Directed by Johannes Roberts.
Starring Sarah Wayne Callies, Jeremy Sisto, Sofia Rosinsky and Suchitra Pillai-Malik.
A desperate, grieving mother seeks closure through a forbidden ancient Indian ritual. When her son’s spirit inadvertently returns to the world of the living, strange and terrible things begin to happen.
When American ex-pats Maria (Sarah Wayne Callies, The Walking Dead) and Michael (Jeremy Sisto, Wicked City) decide to start a family in Mumbai, India, they have no idea that along with the greatest adventure of their lives they are signing up for untold horrors that will destroy them both. Mumbai is ideal for Michael’s antique-sourcing business, and Maria falls in love with the sights, sounds, smells, and climate of India’s most bustling city. Soon they have two children, Oliver and Lucy (Sofia Rosinsky), and everything is perfect – for a little while.
After Oliver dies in a horrific accident (in what is definitely the strongest scene in the film), Maria struggles with untold grief, guilt, and shame, lashing out at her family in terrible ways. Her wizened Indian housekeeper, Piki (Suchitra Pillai-Malik, 24), who once lost a child herself, suggests that Maria should visit the abandoned temple of Piki’s old village, in order to talk to her son one last time and tell him goodbye. There, rumour and superstitious folklore has it, the worlds of the living and the dead are closer than anywhere else. Maria has to spread the ashes of her son on the steps of the temple, close the door behind her and wait for her son’s spirit to talk to her from beyond the door. And whatever he says, no matter how hard he pleads, Maria is warned not to open the door, under pain of disastrous consequences.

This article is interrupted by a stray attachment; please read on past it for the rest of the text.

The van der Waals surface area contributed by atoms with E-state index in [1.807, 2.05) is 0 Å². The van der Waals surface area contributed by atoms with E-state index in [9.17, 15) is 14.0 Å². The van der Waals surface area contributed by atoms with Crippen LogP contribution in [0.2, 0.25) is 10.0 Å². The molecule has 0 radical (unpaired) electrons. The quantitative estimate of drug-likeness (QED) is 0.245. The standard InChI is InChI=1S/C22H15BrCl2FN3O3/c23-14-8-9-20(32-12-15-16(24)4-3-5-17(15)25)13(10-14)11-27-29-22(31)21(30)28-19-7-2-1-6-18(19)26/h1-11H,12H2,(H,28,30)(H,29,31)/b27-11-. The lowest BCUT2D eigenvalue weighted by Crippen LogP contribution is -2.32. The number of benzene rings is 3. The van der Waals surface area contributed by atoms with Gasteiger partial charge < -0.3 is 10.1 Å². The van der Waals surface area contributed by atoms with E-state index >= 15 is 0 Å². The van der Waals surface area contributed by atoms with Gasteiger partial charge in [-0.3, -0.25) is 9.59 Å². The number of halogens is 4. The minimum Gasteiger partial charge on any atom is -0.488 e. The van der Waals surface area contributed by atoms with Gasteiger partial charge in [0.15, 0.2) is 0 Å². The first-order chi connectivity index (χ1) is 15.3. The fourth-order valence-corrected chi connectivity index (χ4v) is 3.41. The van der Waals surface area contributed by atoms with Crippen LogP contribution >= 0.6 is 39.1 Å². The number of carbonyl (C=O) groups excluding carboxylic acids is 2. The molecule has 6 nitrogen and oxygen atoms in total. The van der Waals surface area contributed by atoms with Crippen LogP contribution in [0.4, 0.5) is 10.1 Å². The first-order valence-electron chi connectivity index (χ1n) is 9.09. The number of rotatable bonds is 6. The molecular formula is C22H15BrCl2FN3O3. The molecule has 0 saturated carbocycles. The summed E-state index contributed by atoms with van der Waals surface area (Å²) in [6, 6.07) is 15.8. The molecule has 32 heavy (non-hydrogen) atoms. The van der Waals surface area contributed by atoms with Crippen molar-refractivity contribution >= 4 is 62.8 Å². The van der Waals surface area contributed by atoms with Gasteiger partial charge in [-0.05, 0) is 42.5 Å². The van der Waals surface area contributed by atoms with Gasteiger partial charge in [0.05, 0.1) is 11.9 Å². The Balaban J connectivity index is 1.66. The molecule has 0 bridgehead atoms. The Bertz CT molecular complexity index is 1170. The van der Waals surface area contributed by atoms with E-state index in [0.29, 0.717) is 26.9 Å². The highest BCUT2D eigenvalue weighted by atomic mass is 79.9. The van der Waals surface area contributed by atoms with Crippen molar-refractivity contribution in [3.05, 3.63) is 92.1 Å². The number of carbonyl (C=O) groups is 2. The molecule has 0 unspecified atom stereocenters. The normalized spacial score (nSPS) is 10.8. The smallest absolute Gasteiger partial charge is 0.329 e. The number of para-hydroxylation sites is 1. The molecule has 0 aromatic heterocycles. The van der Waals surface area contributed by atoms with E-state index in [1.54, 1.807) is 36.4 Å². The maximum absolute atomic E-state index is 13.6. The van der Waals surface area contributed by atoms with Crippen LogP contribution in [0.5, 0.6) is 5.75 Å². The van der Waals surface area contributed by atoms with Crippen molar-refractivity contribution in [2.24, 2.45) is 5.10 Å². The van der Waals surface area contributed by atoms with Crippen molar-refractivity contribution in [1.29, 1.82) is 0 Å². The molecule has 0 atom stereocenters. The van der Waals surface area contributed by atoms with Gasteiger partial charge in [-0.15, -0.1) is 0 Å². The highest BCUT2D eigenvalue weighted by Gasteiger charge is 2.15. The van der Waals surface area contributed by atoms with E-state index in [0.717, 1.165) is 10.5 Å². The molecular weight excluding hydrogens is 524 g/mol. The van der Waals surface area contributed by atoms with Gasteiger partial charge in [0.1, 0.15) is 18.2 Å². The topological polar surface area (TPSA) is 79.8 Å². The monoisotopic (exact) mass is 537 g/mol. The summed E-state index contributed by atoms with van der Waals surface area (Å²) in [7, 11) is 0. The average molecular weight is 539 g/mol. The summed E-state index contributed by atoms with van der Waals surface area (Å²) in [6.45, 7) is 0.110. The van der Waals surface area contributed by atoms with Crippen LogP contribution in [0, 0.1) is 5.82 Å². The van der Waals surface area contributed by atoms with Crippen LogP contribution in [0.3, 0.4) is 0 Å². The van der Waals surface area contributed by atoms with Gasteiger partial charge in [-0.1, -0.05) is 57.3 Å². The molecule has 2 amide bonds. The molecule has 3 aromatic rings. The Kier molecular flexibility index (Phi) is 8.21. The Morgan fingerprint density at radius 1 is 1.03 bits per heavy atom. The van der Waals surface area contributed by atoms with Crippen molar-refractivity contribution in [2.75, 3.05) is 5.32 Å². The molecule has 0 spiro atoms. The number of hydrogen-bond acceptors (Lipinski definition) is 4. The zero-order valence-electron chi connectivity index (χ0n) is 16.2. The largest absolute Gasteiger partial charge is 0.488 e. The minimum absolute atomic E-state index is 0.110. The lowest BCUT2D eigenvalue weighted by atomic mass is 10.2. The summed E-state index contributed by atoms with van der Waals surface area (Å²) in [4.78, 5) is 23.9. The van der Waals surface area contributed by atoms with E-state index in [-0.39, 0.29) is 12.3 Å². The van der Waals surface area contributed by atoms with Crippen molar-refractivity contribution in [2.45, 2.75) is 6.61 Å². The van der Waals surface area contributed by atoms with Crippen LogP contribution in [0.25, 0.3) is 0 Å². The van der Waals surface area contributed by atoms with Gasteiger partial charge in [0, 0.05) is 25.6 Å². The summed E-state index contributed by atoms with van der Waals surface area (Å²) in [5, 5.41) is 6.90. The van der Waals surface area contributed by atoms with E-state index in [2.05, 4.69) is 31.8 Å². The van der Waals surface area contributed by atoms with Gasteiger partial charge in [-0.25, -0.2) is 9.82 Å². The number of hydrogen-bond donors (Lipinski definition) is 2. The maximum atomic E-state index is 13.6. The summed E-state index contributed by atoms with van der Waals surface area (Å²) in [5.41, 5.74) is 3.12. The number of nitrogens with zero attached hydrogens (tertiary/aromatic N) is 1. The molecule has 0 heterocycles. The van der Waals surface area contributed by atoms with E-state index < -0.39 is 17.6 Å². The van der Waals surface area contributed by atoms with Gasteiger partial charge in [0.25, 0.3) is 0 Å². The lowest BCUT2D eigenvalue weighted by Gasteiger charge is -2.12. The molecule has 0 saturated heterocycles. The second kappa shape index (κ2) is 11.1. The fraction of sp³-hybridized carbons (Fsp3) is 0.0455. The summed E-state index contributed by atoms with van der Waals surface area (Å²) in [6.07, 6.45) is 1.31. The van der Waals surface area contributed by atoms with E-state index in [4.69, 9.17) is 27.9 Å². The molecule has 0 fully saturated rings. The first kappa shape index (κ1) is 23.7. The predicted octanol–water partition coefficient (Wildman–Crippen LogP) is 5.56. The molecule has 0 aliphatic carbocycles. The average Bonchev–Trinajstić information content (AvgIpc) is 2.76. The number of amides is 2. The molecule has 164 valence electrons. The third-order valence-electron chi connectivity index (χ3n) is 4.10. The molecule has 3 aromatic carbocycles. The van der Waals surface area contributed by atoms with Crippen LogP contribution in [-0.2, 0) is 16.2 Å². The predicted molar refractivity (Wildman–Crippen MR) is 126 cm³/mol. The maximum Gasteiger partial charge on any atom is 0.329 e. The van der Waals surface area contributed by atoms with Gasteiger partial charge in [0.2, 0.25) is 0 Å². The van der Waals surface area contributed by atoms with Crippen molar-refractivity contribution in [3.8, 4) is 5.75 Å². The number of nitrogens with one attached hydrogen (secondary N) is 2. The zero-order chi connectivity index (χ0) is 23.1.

Sounds simple enough; like a phone call with the dead, only through a door. But of course, as with any horror movie where the main character is warned not to do something, Maria goes and does the one thing she’s told not to do.
Soon, her house appears to be haunted with the presence of her son, and at first Maria is elated. However Oliver’s innocent requests for bedtime stories and playtime with his sister become increasingly creepy and violent as the days go by. Not only that, but some mysterious Aghori tribesmen, whose traditional worship of the Hindu god Shiva includes rituals where they cover themselves in the ashes of the dead, begin to lurk around Maria’s house and follow her around Mumbai. Convinced now that what she did was wrong, Maria tries to lay her son’s spirit to rest – but as he becomes stronger and more violent, it becomes clear that it’ll take a lot more than a simple talking-to to set things right with the world of the dead.
Shot entirely on location in India and using actual existing folklore such as the traditions of the Aghori tribe and the abandoned village of Bhangarh (where for some reason it’s illegal to enter between sundown and sunrise), The Other Side Of The Door is a supernatural cautionary tale set against a vibrant, exotic backdrop. The concept and the family’s story is interesting, and Sarah Wayne Callies’ touching performance as grieving mother Maria carries it as far as it can go… which, sadly, is not very far. The film is fraught with cheap jump scares which may make the faint-hearted jump, but apart from that it is rather hollow, not exploring any of the story strands to their full potential. If anything, it is a classic example of cultural appropriation, featuring a foreign culture through the eyes of two white outsiders, and depicting it as something so bizarre and incomprehensible that it must be scary. Piki is probably the only Indian character to be given any lines, and she ends up paying for the dumb white lady’s mistakes even though she was the one who gave her the ritual and the warning that came with it.
Ultimately, none of the scary bits stand out enough to make it a good scary movie, nor is the story element strong enough to make it a good film. And as it is rather clear that the writers do not understand the parts of Indian culture they decided to use, glorifying exactly the wrong things and never stopping to ask whether that’s in any way inappropriate, the experience of watching The Other Side Of The Door becomes an exercise in uncomfortable viewing.